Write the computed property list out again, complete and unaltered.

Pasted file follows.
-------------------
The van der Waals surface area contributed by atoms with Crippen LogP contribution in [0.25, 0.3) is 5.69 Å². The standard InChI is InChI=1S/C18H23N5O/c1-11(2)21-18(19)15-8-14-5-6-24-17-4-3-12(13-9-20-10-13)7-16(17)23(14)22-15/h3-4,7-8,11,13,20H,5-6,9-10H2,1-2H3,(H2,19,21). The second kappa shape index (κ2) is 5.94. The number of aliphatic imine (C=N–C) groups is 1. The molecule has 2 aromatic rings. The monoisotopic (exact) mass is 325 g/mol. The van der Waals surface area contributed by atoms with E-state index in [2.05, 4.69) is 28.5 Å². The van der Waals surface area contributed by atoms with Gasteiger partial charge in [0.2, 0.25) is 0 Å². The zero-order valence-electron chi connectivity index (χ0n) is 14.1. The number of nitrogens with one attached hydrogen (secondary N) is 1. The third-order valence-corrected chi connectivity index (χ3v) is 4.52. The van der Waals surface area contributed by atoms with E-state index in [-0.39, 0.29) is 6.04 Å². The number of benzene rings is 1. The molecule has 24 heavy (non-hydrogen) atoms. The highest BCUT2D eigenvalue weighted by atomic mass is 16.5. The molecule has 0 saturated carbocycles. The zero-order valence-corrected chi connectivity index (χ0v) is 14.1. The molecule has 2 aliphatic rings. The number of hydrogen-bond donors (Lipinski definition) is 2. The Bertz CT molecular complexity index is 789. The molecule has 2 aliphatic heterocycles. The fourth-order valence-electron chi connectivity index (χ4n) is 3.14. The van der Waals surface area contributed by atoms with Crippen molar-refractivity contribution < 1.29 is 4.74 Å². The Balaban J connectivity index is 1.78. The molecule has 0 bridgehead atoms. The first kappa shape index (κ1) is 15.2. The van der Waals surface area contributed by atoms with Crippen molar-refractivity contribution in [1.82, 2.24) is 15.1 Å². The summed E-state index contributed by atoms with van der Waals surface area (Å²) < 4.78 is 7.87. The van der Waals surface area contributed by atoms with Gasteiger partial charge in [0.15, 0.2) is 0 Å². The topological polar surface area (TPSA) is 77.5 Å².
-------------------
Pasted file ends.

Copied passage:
The van der Waals surface area contributed by atoms with Crippen LogP contribution in [0.25, 0.3) is 5.69 Å². The standard InChI is InChI=1S/C18H23N5O/c1-11(2)21-18(19)15-8-14-5-6-24-17-4-3-12(13-9-20-10-13)7-16(17)23(14)22-15/h3-4,7-8,11,13,20H,5-6,9-10H2,1-2H3,(H2,19,21). The second kappa shape index (κ2) is 5.94. The number of aliphatic imine (C=N–C) groups is 1. The molecule has 2 aromatic rings. The monoisotopic (exact) mass is 325 g/mol. The van der Waals surface area contributed by atoms with E-state index in [2.05, 4.69) is 28.5 Å². The van der Waals surface area contributed by atoms with Gasteiger partial charge in [0.2, 0.25) is 0 Å². The zero-order valence-electron chi connectivity index (χ0n) is 14.1. The number of nitrogens with one attached hydrogen (secondary N) is 1. The third-order valence-corrected chi connectivity index (χ3v) is 4.52. The van der Waals surface area contributed by atoms with E-state index in [-0.39, 0.29) is 6.04 Å². The number of benzene rings is 1. The molecule has 24 heavy (non-hydrogen) atoms. The highest BCUT2D eigenvalue weighted by atomic mass is 16.5. The molecule has 0 saturated carbocycles. The zero-order valence-corrected chi connectivity index (χ0v) is 14.1. The molecule has 2 aliphatic rings. The number of hydrogen-bond donors (Lipinski definition) is 2. The Bertz CT molecular complexity index is 789. The molecule has 2 aliphatic heterocycles. The fourth-order valence-electron chi connectivity index (χ4n) is 3.14. The van der Waals surface area contributed by atoms with Crippen molar-refractivity contribution < 1.29 is 4.74 Å². The Balaban J connectivity index is 1.78. The molecule has 0 bridgehead atoms. The first kappa shape index (κ1) is 15.2. The van der Waals surface area contributed by atoms with Crippen molar-refractivity contribution in [1.82, 2.24) is 15.1 Å². The summed E-state index contributed by atoms with van der Waals surface area (Å²) < 4.78 is 7.87. The van der Waals surface area contributed by atoms with Gasteiger partial charge in [0.15, 0.2) is 0 Å². The topological polar surface area (TPSA) is 77.5 Å².